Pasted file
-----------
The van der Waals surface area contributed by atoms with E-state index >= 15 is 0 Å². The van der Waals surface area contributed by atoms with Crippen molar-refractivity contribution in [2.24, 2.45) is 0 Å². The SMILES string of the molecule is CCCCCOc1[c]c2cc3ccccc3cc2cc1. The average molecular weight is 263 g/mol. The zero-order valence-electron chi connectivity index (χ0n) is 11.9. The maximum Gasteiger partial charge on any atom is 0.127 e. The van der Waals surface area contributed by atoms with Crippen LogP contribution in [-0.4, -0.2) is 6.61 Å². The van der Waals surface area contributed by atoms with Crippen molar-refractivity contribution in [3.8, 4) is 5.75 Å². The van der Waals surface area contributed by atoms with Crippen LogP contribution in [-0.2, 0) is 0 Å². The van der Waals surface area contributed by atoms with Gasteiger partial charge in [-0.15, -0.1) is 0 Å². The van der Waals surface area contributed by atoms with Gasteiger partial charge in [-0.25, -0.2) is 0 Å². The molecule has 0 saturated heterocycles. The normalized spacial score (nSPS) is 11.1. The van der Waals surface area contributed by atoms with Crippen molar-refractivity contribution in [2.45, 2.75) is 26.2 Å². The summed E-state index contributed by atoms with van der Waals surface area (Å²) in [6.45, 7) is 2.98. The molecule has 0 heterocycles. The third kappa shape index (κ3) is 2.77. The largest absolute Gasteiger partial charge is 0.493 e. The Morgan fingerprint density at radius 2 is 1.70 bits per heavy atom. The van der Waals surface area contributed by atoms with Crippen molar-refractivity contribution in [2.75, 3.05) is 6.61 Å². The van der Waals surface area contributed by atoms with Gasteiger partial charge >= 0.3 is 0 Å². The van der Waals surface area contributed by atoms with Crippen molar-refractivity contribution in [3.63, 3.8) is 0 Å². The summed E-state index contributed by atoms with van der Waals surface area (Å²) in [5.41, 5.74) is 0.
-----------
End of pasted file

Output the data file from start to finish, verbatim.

The van der Waals surface area contributed by atoms with E-state index >= 15 is 0 Å². The van der Waals surface area contributed by atoms with Crippen molar-refractivity contribution in [2.24, 2.45) is 0 Å². The SMILES string of the molecule is CCCCCOc1[c]c2cc3ccccc3cc2cc1. The average molecular weight is 263 g/mol. The zero-order valence-electron chi connectivity index (χ0n) is 11.9. The maximum Gasteiger partial charge on any atom is 0.127 e. The van der Waals surface area contributed by atoms with Crippen LogP contribution in [-0.4, -0.2) is 6.61 Å². The van der Waals surface area contributed by atoms with Crippen molar-refractivity contribution in [3.8, 4) is 5.75 Å². The van der Waals surface area contributed by atoms with Crippen LogP contribution in [-0.2, 0) is 0 Å². The van der Waals surface area contributed by atoms with Gasteiger partial charge in [-0.15, -0.1) is 0 Å². The van der Waals surface area contributed by atoms with Gasteiger partial charge in [-0.25, -0.2) is 0 Å². The molecule has 0 saturated heterocycles. The normalized spacial score (nSPS) is 11.1. The van der Waals surface area contributed by atoms with Crippen molar-refractivity contribution in [2.45, 2.75) is 26.2 Å². The summed E-state index contributed by atoms with van der Waals surface area (Å²) in [6.45, 7) is 2.98. The molecule has 0 heterocycles. The third kappa shape index (κ3) is 2.77. The largest absolute Gasteiger partial charge is 0.493 e. The Morgan fingerprint density at radius 2 is 1.70 bits per heavy atom. The van der Waals surface area contributed by atoms with Crippen molar-refractivity contribution in [2.75, 3.05) is 6.61 Å². The van der Waals surface area contributed by atoms with Gasteiger partial charge >= 0.3 is 0 Å². The van der Waals surface area contributed by atoms with Crippen molar-refractivity contribution in [3.63, 3.8) is 0 Å². The summed E-state index contributed by atoms with van der Waals surface area (Å²) in [5.41, 5.74) is 0.